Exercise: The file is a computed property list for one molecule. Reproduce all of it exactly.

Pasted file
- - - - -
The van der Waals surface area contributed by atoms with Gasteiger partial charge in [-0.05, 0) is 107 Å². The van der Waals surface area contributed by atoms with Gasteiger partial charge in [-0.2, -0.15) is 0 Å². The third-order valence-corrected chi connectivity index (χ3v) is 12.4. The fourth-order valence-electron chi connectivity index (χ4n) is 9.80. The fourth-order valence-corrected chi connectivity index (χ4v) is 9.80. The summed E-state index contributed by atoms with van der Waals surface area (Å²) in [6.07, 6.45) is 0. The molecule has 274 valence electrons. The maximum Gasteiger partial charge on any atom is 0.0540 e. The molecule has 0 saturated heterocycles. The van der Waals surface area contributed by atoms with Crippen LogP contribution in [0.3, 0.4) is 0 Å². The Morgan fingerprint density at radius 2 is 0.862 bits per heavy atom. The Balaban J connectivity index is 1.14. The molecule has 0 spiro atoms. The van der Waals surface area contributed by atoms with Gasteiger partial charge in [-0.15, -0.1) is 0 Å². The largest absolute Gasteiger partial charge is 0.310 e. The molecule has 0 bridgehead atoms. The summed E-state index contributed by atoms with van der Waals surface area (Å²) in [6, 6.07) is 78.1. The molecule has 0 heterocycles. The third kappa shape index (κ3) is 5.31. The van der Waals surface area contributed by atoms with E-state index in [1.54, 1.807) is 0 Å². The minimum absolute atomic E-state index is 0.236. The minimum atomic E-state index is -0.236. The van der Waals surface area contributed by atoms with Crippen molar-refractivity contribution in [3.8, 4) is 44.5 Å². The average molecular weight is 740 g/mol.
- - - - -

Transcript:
The van der Waals surface area contributed by atoms with Gasteiger partial charge in [-0.05, 0) is 107 Å². The van der Waals surface area contributed by atoms with Gasteiger partial charge in [-0.2, -0.15) is 0 Å². The third-order valence-corrected chi connectivity index (χ3v) is 12.4. The fourth-order valence-electron chi connectivity index (χ4n) is 9.80. The fourth-order valence-corrected chi connectivity index (χ4v) is 9.80. The summed E-state index contributed by atoms with van der Waals surface area (Å²) in [6.07, 6.45) is 0. The molecule has 274 valence electrons. The maximum Gasteiger partial charge on any atom is 0.0540 e. The molecule has 0 saturated heterocycles. The van der Waals surface area contributed by atoms with Crippen LogP contribution in [0.3, 0.4) is 0 Å². The Morgan fingerprint density at radius 2 is 0.862 bits per heavy atom. The Balaban J connectivity index is 1.14. The molecule has 0 spiro atoms. The van der Waals surface area contributed by atoms with Gasteiger partial charge in [-0.15, -0.1) is 0 Å². The largest absolute Gasteiger partial charge is 0.310 e. The molecule has 0 bridgehead atoms. The summed E-state index contributed by atoms with van der Waals surface area (Å²) in [6, 6.07) is 78.1. The molecule has 0 heterocycles. The third kappa shape index (κ3) is 5.31. The van der Waals surface area contributed by atoms with E-state index in [1.54, 1.807) is 0 Å². The minimum absolute atomic E-state index is 0.236. The minimum atomic E-state index is -0.236. The van der Waals surface area contributed by atoms with Crippen molar-refractivity contribution in [3.8, 4) is 44.5 Å². The average molecular weight is 740 g/mol.